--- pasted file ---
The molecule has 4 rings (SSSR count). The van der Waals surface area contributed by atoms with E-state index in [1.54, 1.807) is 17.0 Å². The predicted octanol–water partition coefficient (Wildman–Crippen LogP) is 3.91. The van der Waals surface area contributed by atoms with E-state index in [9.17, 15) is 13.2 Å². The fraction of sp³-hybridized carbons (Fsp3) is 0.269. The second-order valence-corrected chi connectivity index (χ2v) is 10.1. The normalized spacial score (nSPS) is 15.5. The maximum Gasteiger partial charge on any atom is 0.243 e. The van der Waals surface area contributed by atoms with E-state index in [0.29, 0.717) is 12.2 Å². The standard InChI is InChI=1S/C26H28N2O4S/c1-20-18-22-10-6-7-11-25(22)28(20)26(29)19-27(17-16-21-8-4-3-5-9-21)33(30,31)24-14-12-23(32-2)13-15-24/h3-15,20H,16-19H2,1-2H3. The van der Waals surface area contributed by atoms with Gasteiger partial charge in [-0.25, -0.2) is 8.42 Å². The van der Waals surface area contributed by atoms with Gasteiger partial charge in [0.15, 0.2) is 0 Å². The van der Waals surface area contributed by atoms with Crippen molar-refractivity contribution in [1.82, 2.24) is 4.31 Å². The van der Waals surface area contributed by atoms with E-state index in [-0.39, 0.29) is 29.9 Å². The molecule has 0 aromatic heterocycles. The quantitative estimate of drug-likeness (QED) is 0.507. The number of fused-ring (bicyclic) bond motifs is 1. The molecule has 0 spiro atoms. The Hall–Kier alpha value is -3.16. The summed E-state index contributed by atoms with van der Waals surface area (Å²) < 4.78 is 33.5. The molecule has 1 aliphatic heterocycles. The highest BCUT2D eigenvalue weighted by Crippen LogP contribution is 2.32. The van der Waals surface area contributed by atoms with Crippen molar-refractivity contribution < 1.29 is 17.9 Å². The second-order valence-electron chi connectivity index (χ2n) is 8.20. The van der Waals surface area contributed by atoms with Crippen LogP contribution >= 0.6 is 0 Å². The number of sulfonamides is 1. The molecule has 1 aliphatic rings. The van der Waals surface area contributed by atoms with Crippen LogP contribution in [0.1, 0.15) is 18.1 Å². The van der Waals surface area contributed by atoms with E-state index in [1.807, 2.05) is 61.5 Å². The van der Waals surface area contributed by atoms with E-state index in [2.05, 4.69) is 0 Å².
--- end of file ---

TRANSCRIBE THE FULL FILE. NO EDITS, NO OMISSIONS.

The molecule has 4 rings (SSSR count). The van der Waals surface area contributed by atoms with E-state index in [1.54, 1.807) is 17.0 Å². The predicted octanol–water partition coefficient (Wildman–Crippen LogP) is 3.91. The van der Waals surface area contributed by atoms with E-state index in [9.17, 15) is 13.2 Å². The fraction of sp³-hybridized carbons (Fsp3) is 0.269. The second-order valence-corrected chi connectivity index (χ2v) is 10.1. The normalized spacial score (nSPS) is 15.5. The maximum Gasteiger partial charge on any atom is 0.243 e. The van der Waals surface area contributed by atoms with E-state index in [0.29, 0.717) is 12.2 Å². The standard InChI is InChI=1S/C26H28N2O4S/c1-20-18-22-10-6-7-11-25(22)28(20)26(29)19-27(17-16-21-8-4-3-5-9-21)33(30,31)24-14-12-23(32-2)13-15-24/h3-15,20H,16-19H2,1-2H3. The van der Waals surface area contributed by atoms with Gasteiger partial charge in [-0.25, -0.2) is 8.42 Å². The van der Waals surface area contributed by atoms with Gasteiger partial charge in [0.15, 0.2) is 0 Å². The van der Waals surface area contributed by atoms with Crippen molar-refractivity contribution in [1.82, 2.24) is 4.31 Å². The van der Waals surface area contributed by atoms with E-state index in [-0.39, 0.29) is 29.9 Å². The molecule has 0 aromatic heterocycles. The quantitative estimate of drug-likeness (QED) is 0.507. The number of fused-ring (bicyclic) bond motifs is 1. The molecule has 0 spiro atoms. The Hall–Kier alpha value is -3.16. The summed E-state index contributed by atoms with van der Waals surface area (Å²) < 4.78 is 33.5. The molecule has 1 aliphatic heterocycles. The highest BCUT2D eigenvalue weighted by Crippen LogP contribution is 2.32. The van der Waals surface area contributed by atoms with Crippen molar-refractivity contribution < 1.29 is 17.9 Å². The second-order valence-electron chi connectivity index (χ2n) is 8.20. The van der Waals surface area contributed by atoms with Crippen LogP contribution >= 0.6 is 0 Å². The number of sulfonamides is 1. The molecule has 1 aliphatic rings. The van der Waals surface area contributed by atoms with Crippen LogP contribution in [0.1, 0.15) is 18.1 Å². The van der Waals surface area contributed by atoms with E-state index in [1.807, 2.05) is 61.5 Å². The van der Waals surface area contributed by atoms with E-state index in [2.05, 4.69) is 0 Å².